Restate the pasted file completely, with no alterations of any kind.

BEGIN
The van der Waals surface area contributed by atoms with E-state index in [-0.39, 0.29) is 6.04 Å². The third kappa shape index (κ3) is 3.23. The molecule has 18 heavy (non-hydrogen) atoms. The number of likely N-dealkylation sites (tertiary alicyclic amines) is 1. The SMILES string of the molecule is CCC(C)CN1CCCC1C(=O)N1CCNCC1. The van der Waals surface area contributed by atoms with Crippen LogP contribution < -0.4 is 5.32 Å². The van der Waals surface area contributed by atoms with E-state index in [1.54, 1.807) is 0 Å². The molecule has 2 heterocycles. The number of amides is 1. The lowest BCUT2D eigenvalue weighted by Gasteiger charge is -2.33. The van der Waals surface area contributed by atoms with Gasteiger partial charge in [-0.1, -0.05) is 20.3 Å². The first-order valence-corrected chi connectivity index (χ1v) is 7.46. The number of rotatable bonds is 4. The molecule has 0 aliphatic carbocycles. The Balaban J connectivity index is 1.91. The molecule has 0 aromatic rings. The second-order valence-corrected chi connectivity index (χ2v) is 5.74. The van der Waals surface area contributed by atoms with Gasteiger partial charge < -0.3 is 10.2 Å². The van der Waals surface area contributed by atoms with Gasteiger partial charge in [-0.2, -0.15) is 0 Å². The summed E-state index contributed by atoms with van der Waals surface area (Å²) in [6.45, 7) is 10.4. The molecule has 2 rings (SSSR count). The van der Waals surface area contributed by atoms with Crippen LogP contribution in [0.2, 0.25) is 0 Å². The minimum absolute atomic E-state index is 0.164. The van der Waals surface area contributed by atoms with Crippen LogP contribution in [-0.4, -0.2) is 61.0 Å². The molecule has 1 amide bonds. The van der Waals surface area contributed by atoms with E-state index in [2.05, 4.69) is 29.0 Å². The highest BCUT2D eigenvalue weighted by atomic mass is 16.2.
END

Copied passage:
The van der Waals surface area contributed by atoms with E-state index in [-0.39, 0.29) is 6.04 Å². The third kappa shape index (κ3) is 3.23. The molecule has 18 heavy (non-hydrogen) atoms. The number of likely N-dealkylation sites (tertiary alicyclic amines) is 1. The SMILES string of the molecule is CCC(C)CN1CCCC1C(=O)N1CCNCC1. The van der Waals surface area contributed by atoms with Crippen LogP contribution < -0.4 is 5.32 Å². The van der Waals surface area contributed by atoms with E-state index in [1.54, 1.807) is 0 Å². The molecule has 2 heterocycles. The number of amides is 1. The lowest BCUT2D eigenvalue weighted by Gasteiger charge is -2.33. The van der Waals surface area contributed by atoms with Gasteiger partial charge in [-0.1, -0.05) is 20.3 Å². The first-order valence-corrected chi connectivity index (χ1v) is 7.46. The number of rotatable bonds is 4. The molecule has 0 aliphatic carbocycles. The Balaban J connectivity index is 1.91. The molecule has 0 aromatic rings. The second-order valence-corrected chi connectivity index (χ2v) is 5.74. The van der Waals surface area contributed by atoms with Gasteiger partial charge < -0.3 is 10.2 Å². The van der Waals surface area contributed by atoms with Gasteiger partial charge in [-0.2, -0.15) is 0 Å². The summed E-state index contributed by atoms with van der Waals surface area (Å²) in [6.45, 7) is 10.4. The molecule has 2 rings (SSSR count). The van der Waals surface area contributed by atoms with Crippen LogP contribution in [0.2, 0.25) is 0 Å². The minimum absolute atomic E-state index is 0.164. The van der Waals surface area contributed by atoms with Crippen LogP contribution in [-0.4, -0.2) is 61.0 Å². The molecule has 1 amide bonds. The van der Waals surface area contributed by atoms with E-state index in [2.05, 4.69) is 29.0 Å². The highest BCUT2D eigenvalue weighted by atomic mass is 16.2.